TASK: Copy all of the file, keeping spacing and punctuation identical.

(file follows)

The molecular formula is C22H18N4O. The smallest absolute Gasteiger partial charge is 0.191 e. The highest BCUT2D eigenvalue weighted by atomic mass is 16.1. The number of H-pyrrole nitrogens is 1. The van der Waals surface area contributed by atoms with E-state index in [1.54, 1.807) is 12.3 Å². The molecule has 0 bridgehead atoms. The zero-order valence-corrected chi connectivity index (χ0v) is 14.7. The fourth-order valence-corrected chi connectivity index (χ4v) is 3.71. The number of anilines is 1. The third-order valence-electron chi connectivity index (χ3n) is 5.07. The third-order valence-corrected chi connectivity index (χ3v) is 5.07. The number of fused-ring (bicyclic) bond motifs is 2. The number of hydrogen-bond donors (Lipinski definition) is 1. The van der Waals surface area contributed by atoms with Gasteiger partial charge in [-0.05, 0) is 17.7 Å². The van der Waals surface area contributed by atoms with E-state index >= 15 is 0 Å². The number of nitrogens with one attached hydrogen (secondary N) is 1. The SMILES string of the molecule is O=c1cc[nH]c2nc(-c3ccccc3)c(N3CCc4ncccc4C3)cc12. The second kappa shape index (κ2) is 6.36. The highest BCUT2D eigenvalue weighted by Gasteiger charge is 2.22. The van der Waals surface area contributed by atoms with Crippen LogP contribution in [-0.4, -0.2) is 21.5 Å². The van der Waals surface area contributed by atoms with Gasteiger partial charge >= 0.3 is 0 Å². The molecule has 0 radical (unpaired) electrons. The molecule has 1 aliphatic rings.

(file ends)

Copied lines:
The molecular formula is C22H18N4O. The smallest absolute Gasteiger partial charge is 0.191 e. The highest BCUT2D eigenvalue weighted by atomic mass is 16.1. The number of H-pyrrole nitrogens is 1. The van der Waals surface area contributed by atoms with E-state index in [1.54, 1.807) is 12.3 Å². The molecule has 0 bridgehead atoms. The zero-order valence-corrected chi connectivity index (χ0v) is 14.7. The fourth-order valence-corrected chi connectivity index (χ4v) is 3.71. The number of anilines is 1. The third-order valence-electron chi connectivity index (χ3n) is 5.07. The third-order valence-corrected chi connectivity index (χ3v) is 5.07. The number of fused-ring (bicyclic) bond motifs is 2. The number of hydrogen-bond donors (Lipinski definition) is 1. The van der Waals surface area contributed by atoms with Gasteiger partial charge in [-0.05, 0) is 17.7 Å². The van der Waals surface area contributed by atoms with E-state index >= 15 is 0 Å². The number of nitrogens with one attached hydrogen (secondary N) is 1. The SMILES string of the molecule is O=c1cc[nH]c2nc(-c3ccccc3)c(N3CCc4ncccc4C3)cc12. The second kappa shape index (κ2) is 6.36. The highest BCUT2D eigenvalue weighted by Gasteiger charge is 2.22. The van der Waals surface area contributed by atoms with Crippen LogP contribution in [-0.4, -0.2) is 21.5 Å². The van der Waals surface area contributed by atoms with Gasteiger partial charge >= 0.3 is 0 Å². The molecule has 0 radical (unpaired) electrons. The molecule has 1 aliphatic rings.